At Mercer Arboretum and Botanic Gardens, kids can enjoy the education and beauty of nature. Native and cultivated plants thrive in this 300 acre horticultural museum of life. In addition to learning about the plants by observation, Houston kids also can enjoy the educational benefits of observing the animals that live in this park.
Utilize the Kids Workshops at Home Depot to their full advantage. Once per month, the Home Depot locations in Houston offer free workshops for kids, in which they get to learn and build projects that they can use. These educational workshops are not only free of charge, but are a great supplement to homeschool wood shop. They also work as an extracurricular educational activity for Houston kids in both homeschool and traditional school.
Free Crafts for Kids are offered every Saturday from 11am - 3pm at Houston Lakeshore Learning Store locations. Yes, crafts are so much fun for kids. But, did you know that they also have educational value? Craft activities can help kids with focus, creativity, and fine motor skills. These skills all are required to complete other educational activities. Houston kids will enjoy creating fun and educational crafts that they can use to decorate their rooms, give as gifts, wear, and more. A different craft is featured every week.
*I originally published this as The Houston Parenting Examiner (no longer published there).
Free Family Fun in Englewood, CO
Kids bored? Thinking you'll have to spend a ton of money to make them happy? Not so. As an Englewood resident with four kids in tow, I find new (and free) things to do with the kids all the time. Because we are an active family, I've become quite the expert on free family fun in Englewood, CO. Here are some of our family favorites.
Stroll the beautiful walking trails.
Englewood has trails of all sizes suitable for biking, hiking, or even a leisurely walk. My kids and I enjoy these trails often. Shorter trails are good for quick walks or leisurely scenic walks. There are plenty of benches along the trails for relaxing, enjoying he scenery, or even observing the animals. The ducks and other water foul are our favorites. But you also might see other wildlife.
Take the free "art" shuttle.
Ever ridden on the art shuttle bus? It will get you around the entire Englewood Parkway, as well as transport you to area hospitals. It's called the art because of the great sculptures located along the entire route. Interested in the artwork? Great! Much of it's for sale. A portion of the proceeds goes to he city. The art shuttle is funded by the City of Englewood, as well as the Regional Transportation District (RTD). RTD operates the city's main public transit system. Hop on the art for destinations along the parkway - or just hop on board for fun!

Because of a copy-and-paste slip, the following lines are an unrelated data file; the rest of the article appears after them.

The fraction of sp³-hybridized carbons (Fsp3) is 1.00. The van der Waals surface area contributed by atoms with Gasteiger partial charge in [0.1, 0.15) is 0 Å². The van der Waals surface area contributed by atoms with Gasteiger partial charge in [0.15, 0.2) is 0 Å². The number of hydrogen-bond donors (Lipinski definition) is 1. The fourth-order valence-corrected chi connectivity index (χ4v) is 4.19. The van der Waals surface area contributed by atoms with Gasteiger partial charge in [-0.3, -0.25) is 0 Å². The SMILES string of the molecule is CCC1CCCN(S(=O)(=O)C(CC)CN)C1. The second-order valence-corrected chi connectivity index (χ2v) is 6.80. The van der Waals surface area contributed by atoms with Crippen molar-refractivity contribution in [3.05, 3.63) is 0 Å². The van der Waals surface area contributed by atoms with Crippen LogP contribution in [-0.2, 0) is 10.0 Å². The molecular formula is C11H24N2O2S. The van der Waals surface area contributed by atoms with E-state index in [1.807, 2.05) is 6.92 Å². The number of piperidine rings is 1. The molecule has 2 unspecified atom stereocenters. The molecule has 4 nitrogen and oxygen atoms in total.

Visit Englewood Civic Center.
The Englewood Civic Center is where the library, the courts, and other official business is located. You'll also find free concerts and other events going on in the square. Need to hop on the light rail? Englewood Station is literally seconds from the civic center. There you can jump on the light rail train or hop a city bus. The art bus stops right in the civic center square - or circle, since it's shaped like one.
Enjoy the sidewalk splash fountain.
While located right in the center at the end of Englewood Parkway, this deserves separate attention. A big part of the fun to be had at the Englewood Civic Center is the fountain, if you ask the kids - alright, adults love it too! Just don't lean too close over the holes in the ground surrounding the fountain - you might get a surprise!
Make use of the parks.
Englewood has a good variety of parks to choose from. They're great for walks, family picnics, exercise, and entertainment. Skaters will enjoy Cushing Park, as there is an enclosed skateboard park. This park also has a bridge extending over a beautiful duck pond with a fountain. Belleview Park includes a children's farm and miniature train. Check with the city for a complete listing and amenities.
By, Crystal S. Kauffman, Contributing Writer
Recently, the Bonnie Lynn Pasciuto Haim missing person’s case took a drastic turn, when a skull was found by a construction crew. According to News4Jax.com, the police were dispatched on Dec 14, 2014, to the backyard of the home Bonnie shared with her husband Michael Haim, when the construction crew who was tearing out and old pool and found a skull. The Jacksonville Sheriff’s Office has announced that the skull was in fact human, but they have yet to identify the remains.
According to New4Jax.com, Bonnie Lynn Pasciuto Haim was reported missing on January 6, 1993 and she was subsequently declared dead in 1999. She was a 23 year old wife, mother, and a business woman. She was a native of Jacksonville, FL. and lived in a house on Dolphin Ave. on the River City’s north side. Bonnie had a beautiful smile, which has always captured the hearts of those she love and those who knew her in life.
However, now this smile has captured Jacksonville residents for two decades after being declared missing. This case went cold for over two decades, but not by those who loved and cared about her. According to New4Jax.com, her family has always believed that the husband had killed her, but they have to wait even longer to get closure in this case. She was a beautiful yet vibrant young woman, who loved her son Aaron. He was about three years old when she went missing and was presumed dead.
Many stories have come out about her son possibly seeing the murder of his mom and Michael Haim lost custody of his son. According to News4Jax.com, a civil judgment, was found liable for her death and asked to pay millions to the couple’s son and to Bonnie Haim’s estate. However, Michael Haim now lives in Tennessee and has refused to comment on the latest discovery. The family is looking to get justice for their loved one, who was taken from them over two decades ago. If you have any information about the case, please call the Jacksonville Sheriff’s Office or Crimestoppers.